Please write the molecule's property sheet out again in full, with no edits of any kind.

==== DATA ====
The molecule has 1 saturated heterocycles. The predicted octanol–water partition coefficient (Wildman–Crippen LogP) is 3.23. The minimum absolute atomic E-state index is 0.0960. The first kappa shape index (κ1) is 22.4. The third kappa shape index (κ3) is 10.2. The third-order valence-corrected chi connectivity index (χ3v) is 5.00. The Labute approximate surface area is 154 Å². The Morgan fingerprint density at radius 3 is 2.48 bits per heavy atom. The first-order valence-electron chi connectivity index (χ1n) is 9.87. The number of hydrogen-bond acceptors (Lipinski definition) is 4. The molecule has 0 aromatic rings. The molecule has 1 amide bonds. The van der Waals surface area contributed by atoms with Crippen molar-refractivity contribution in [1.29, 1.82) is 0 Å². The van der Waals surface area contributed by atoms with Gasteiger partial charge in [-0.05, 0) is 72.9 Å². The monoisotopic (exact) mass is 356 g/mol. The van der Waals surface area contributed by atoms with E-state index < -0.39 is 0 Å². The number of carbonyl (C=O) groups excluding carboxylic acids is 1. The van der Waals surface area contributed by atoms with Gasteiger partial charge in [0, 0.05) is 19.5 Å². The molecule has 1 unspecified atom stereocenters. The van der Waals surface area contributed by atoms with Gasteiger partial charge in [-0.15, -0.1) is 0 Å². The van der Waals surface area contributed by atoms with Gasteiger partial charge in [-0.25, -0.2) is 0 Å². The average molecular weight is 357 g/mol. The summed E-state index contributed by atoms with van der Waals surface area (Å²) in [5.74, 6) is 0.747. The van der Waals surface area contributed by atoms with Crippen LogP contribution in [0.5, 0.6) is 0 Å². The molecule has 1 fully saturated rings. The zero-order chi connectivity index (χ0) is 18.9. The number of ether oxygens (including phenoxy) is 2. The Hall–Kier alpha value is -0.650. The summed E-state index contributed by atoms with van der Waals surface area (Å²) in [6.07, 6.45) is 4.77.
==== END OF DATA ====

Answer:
The molecule has 1 saturated heterocycles. The predicted octanol–water partition coefficient (Wildman–Crippen LogP) is 3.23. The minimum absolute atomic E-state index is 0.0960. The first kappa shape index (κ1) is 22.4. The third kappa shape index (κ3) is 10.2. The third-order valence-corrected chi connectivity index (χ3v) is 5.00. The Labute approximate surface area is 154 Å². The Morgan fingerprint density at radius 3 is 2.48 bits per heavy atom. The first-order valence-electron chi connectivity index (χ1n) is 9.87. The number of hydrogen-bond acceptors (Lipinski definition) is 4. The molecule has 0 aromatic rings. The molecule has 1 amide bonds. The van der Waals surface area contributed by atoms with Crippen molar-refractivity contribution in [1.29, 1.82) is 0 Å². The van der Waals surface area contributed by atoms with Gasteiger partial charge in [-0.05, 0) is 72.9 Å². The monoisotopic (exact) mass is 356 g/mol. The van der Waals surface area contributed by atoms with E-state index < -0.39 is 0 Å². The number of carbonyl (C=O) groups excluding carboxylic acids is 1. The van der Waals surface area contributed by atoms with Gasteiger partial charge in [0, 0.05) is 19.5 Å². The molecule has 1 unspecified atom stereocenters. The van der Waals surface area contributed by atoms with Gasteiger partial charge in [-0.15, -0.1) is 0 Å². The van der Waals surface area contributed by atoms with Gasteiger partial charge in [-0.25, -0.2) is 0 Å². The average molecular weight is 357 g/mol. The summed E-state index contributed by atoms with van der Waals surface area (Å²) in [5.74, 6) is 0.747. The van der Waals surface area contributed by atoms with Crippen LogP contribution in [0.5, 0.6) is 0 Å². The molecule has 1 fully saturated rings. The zero-order chi connectivity index (χ0) is 18.9. The number of ether oxygens (including phenoxy) is 2. The Hall–Kier alpha value is -0.650. The summed E-state index contributed by atoms with van der Waals surface area (Å²) in [6.07, 6.45) is 4.77.